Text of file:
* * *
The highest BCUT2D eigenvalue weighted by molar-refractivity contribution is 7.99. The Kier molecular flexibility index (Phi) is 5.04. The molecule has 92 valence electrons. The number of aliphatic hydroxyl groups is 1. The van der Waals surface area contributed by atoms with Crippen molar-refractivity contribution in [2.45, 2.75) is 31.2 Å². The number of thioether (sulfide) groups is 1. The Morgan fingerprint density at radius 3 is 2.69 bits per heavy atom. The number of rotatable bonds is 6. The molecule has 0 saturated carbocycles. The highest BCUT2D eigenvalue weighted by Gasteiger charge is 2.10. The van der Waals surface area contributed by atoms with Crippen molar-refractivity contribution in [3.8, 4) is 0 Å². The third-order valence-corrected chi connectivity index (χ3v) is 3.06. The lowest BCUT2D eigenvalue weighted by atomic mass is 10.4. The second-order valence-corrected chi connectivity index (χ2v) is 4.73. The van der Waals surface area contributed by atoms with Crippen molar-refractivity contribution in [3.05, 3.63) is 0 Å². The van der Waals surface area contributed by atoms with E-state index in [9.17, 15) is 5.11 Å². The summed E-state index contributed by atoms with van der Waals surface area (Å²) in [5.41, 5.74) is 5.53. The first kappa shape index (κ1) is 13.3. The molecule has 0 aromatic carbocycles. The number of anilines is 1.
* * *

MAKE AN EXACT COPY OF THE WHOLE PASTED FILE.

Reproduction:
The highest BCUT2D eigenvalue weighted by molar-refractivity contribution is 7.99. The Kier molecular flexibility index (Phi) is 5.04. The molecule has 92 valence electrons. The number of aliphatic hydroxyl groups is 1. The van der Waals surface area contributed by atoms with Crippen molar-refractivity contribution in [2.45, 2.75) is 31.2 Å². The number of thioether (sulfide) groups is 1. The Morgan fingerprint density at radius 3 is 2.69 bits per heavy atom. The number of rotatable bonds is 6. The molecule has 0 saturated carbocycles. The highest BCUT2D eigenvalue weighted by Gasteiger charge is 2.10. The van der Waals surface area contributed by atoms with Crippen molar-refractivity contribution in [3.8, 4) is 0 Å². The third-order valence-corrected chi connectivity index (χ3v) is 3.06. The lowest BCUT2D eigenvalue weighted by atomic mass is 10.4. The second-order valence-corrected chi connectivity index (χ2v) is 4.73. The van der Waals surface area contributed by atoms with Crippen molar-refractivity contribution in [3.05, 3.63) is 0 Å². The van der Waals surface area contributed by atoms with E-state index in [9.17, 15) is 5.11 Å². The summed E-state index contributed by atoms with van der Waals surface area (Å²) in [5.41, 5.74) is 5.53. The first kappa shape index (κ1) is 13.3. The molecule has 0 aromatic carbocycles. The number of anilines is 1.